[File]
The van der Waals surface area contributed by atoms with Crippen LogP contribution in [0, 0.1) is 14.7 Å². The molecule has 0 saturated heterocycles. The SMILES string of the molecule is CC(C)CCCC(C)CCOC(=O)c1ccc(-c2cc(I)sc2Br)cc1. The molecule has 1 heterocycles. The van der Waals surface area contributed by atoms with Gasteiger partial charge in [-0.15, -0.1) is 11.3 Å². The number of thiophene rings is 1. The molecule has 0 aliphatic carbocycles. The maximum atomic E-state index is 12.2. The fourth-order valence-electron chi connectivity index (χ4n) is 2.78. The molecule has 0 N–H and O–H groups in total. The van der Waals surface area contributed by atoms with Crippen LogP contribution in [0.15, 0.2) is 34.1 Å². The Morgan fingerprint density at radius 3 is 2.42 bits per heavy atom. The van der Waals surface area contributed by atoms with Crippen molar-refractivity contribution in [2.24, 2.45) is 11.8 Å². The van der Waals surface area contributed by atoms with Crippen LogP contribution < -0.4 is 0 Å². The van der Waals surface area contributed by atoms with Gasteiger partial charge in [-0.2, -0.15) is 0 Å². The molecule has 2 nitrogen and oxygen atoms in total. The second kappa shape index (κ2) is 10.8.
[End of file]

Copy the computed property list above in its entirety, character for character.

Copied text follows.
The van der Waals surface area contributed by atoms with Crippen LogP contribution in [0, 0.1) is 14.7 Å². The molecule has 0 saturated heterocycles. The SMILES string of the molecule is CC(C)CCCC(C)CCOC(=O)c1ccc(-c2cc(I)sc2Br)cc1. The molecule has 1 heterocycles. The van der Waals surface area contributed by atoms with Gasteiger partial charge in [-0.15, -0.1) is 11.3 Å². The number of thiophene rings is 1. The molecule has 0 aliphatic carbocycles. The maximum atomic E-state index is 12.2. The fourth-order valence-electron chi connectivity index (χ4n) is 2.78. The molecule has 0 N–H and O–H groups in total. The van der Waals surface area contributed by atoms with Crippen LogP contribution in [0.15, 0.2) is 34.1 Å². The Morgan fingerprint density at radius 3 is 2.42 bits per heavy atom. The van der Waals surface area contributed by atoms with Crippen molar-refractivity contribution in [2.24, 2.45) is 11.8 Å². The van der Waals surface area contributed by atoms with Crippen LogP contribution < -0.4 is 0 Å². The van der Waals surface area contributed by atoms with Gasteiger partial charge in [-0.2, -0.15) is 0 Å². The molecule has 2 nitrogen and oxygen atoms in total. The second kappa shape index (κ2) is 10.8.